The Wolf of Wall Street DVD Review
Considering it’s about a man most people wouldn’t pour water on if he was on fire, The Wolf of Wall Street is a surprisingly funny and enjoyable film.
Telling the tale of Jordan Belfort (Leonardo DiCaprio), the film charts Belfort’s rise to the top of the stock-trading food chain in hilarious and sometimes tragic (but mainly hilarious) fashion.
The main source of comedy is the sheer ridiculousness of Belfort’s lifestyle, which includes taking an unbelievable level of drugs, flying helicopters while drunk and having candles stuck where they really shouldn’t be. That’s just a small selection of the antics featured in Wolf…, which, it’s worth bearing in mind, is based on a true story.
At the centre of all this is DiCaprio, who gives the performance of his career as Belfort. DiCaprio swaggers around the screen like a man constantly on the verge of a mental breakdown, a force of nature dedicated only to money and partying. It’s a performance that deserved an Oscar, if only for the ‘Lemon’ scene (which we won’t spoil here).
Along with DiCaprio is Jonah Hill as best mate and business partner Donnie, who’s basically a less-cool but much crazier version of Belfort. It’s another great performance from Hill, who seems to have developed from a mini-Seth Rogen to a serious actor almost overnight.
Equally impressive is relative newcomer Margot Robbie who plays Naomi Lapaglia AKA Mrs. Jordan Belfort. Even though most of her screen time is spent with DiCaprio, her feistiness more than manages to match his outlandish performance.
Special mention also has to go to Matthew McConoughey, who appears for about 5 minutes but steals the show with his unique chest beat chant (which is bound to be the thing everyone does from this movie in 10 years time).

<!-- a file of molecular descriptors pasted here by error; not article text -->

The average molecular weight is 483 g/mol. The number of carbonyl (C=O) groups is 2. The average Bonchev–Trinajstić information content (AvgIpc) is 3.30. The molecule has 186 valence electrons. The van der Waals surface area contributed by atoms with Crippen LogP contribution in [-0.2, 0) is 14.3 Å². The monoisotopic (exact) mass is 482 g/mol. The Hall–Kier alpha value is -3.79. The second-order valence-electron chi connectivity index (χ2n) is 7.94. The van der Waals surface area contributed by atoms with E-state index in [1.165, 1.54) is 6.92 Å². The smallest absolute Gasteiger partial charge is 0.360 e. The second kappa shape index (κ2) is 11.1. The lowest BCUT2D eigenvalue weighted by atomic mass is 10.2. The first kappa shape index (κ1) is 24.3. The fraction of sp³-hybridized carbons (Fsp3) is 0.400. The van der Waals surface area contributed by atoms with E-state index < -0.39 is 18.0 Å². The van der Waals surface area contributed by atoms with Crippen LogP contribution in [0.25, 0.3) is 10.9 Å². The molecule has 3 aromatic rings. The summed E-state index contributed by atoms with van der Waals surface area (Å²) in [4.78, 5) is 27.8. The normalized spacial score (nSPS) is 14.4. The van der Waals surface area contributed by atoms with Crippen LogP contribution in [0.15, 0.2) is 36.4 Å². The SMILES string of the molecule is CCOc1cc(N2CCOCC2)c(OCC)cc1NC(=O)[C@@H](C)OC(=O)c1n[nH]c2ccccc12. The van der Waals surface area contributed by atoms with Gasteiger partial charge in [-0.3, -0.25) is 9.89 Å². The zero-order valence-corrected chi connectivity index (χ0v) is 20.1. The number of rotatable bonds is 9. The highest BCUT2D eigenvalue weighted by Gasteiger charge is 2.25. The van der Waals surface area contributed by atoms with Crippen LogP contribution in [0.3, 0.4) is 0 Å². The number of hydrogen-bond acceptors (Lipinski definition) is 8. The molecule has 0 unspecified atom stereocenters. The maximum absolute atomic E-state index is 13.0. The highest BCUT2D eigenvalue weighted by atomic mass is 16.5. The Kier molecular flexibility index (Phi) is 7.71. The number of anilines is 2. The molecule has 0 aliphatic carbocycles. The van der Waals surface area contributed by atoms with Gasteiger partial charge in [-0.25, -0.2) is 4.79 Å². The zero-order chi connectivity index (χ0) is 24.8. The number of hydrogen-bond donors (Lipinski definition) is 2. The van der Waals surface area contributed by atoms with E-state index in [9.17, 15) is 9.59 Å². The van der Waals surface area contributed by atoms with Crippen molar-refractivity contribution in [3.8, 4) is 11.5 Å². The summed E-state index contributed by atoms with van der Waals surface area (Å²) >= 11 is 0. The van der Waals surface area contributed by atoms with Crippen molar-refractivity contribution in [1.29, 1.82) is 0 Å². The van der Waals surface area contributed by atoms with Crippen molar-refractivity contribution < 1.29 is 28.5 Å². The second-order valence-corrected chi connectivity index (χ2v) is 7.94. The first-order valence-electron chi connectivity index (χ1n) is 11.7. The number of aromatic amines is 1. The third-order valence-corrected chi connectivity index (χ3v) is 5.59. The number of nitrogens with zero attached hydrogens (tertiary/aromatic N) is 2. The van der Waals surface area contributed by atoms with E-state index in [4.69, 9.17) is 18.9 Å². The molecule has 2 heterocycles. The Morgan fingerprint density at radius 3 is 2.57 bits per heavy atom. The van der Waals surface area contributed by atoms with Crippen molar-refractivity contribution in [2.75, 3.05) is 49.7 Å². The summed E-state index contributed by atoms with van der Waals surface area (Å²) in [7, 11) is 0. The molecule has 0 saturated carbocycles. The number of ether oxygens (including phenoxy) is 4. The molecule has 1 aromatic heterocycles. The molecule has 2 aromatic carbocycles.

So is Wolf… worth watching? That depends on how much you love Martin Scorsese and, more specifically, Goodfellas. This film is very similar in pace and tone to the classic gangster movie, so if you loved that, you’ll probably love this too.
The sheer audacity of Belfort’s actions and his lifestyle make this a compelling watch. It’s a bit like watching someone get progressively drunk and seeing them do increasingly stupid things – it’s sometimes uncomfortable, and it sometimes gets very dark, but it’s often very funny.
It also depends on how you view someone who is essentially a terrible person (Belfort defrauded thousands of people) being portrayed as a comedic and generally likeable character. A lot of reviewers had a problem with it at the time, but I’d argue that Wolf… makes it clear that this is not a man to be admired.
The other problem with the movie is its length; at 3 hours long, The Wolf of Wall Street is bum-numbingly long. Fortunately, the joys of DVD mean that you can pause the film halfway through and go and practise your McConoughey chest-beats for a bit before coming back to it.
All in all, The Wolf of Wall Street is a highly enjoyable movie that is a worthy addition to the Scorsese collection.
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